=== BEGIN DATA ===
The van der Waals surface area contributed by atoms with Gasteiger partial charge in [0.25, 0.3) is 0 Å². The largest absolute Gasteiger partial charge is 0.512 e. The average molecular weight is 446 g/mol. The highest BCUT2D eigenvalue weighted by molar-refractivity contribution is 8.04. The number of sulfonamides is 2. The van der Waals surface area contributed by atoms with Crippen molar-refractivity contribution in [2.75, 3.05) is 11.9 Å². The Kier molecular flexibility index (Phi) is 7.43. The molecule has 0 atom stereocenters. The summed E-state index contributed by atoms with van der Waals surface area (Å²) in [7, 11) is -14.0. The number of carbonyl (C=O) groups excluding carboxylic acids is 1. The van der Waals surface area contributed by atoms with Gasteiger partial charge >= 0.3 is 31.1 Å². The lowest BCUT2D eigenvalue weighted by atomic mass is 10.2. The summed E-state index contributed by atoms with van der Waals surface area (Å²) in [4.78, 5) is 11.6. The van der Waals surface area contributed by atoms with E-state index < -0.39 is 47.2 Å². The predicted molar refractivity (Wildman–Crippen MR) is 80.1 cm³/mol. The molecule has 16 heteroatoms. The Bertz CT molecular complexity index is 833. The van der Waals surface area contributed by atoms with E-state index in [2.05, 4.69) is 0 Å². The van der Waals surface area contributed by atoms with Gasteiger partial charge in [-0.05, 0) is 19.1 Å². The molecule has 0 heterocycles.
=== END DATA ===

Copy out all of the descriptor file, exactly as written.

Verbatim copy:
The van der Waals surface area contributed by atoms with Gasteiger partial charge in [0.25, 0.3) is 0 Å². The largest absolute Gasteiger partial charge is 0.512 e. The average molecular weight is 446 g/mol. The highest BCUT2D eigenvalue weighted by molar-refractivity contribution is 8.04. The number of sulfonamides is 2. The van der Waals surface area contributed by atoms with Crippen molar-refractivity contribution in [2.75, 3.05) is 11.9 Å². The Kier molecular flexibility index (Phi) is 7.43. The molecule has 0 atom stereocenters. The summed E-state index contributed by atoms with van der Waals surface area (Å²) in [7, 11) is -14.0. The number of carbonyl (C=O) groups excluding carboxylic acids is 1. The van der Waals surface area contributed by atoms with Gasteiger partial charge >= 0.3 is 31.1 Å². The lowest BCUT2D eigenvalue weighted by atomic mass is 10.2. The summed E-state index contributed by atoms with van der Waals surface area (Å²) in [4.78, 5) is 11.6. The van der Waals surface area contributed by atoms with E-state index < -0.39 is 47.2 Å². The predicted molar refractivity (Wildman–Crippen MR) is 80.1 cm³/mol. The molecule has 16 heteroatoms. The Bertz CT molecular complexity index is 833. The van der Waals surface area contributed by atoms with E-state index in [2.05, 4.69) is 0 Å². The van der Waals surface area contributed by atoms with Gasteiger partial charge in [-0.05, 0) is 19.1 Å². The molecule has 0 heterocycles.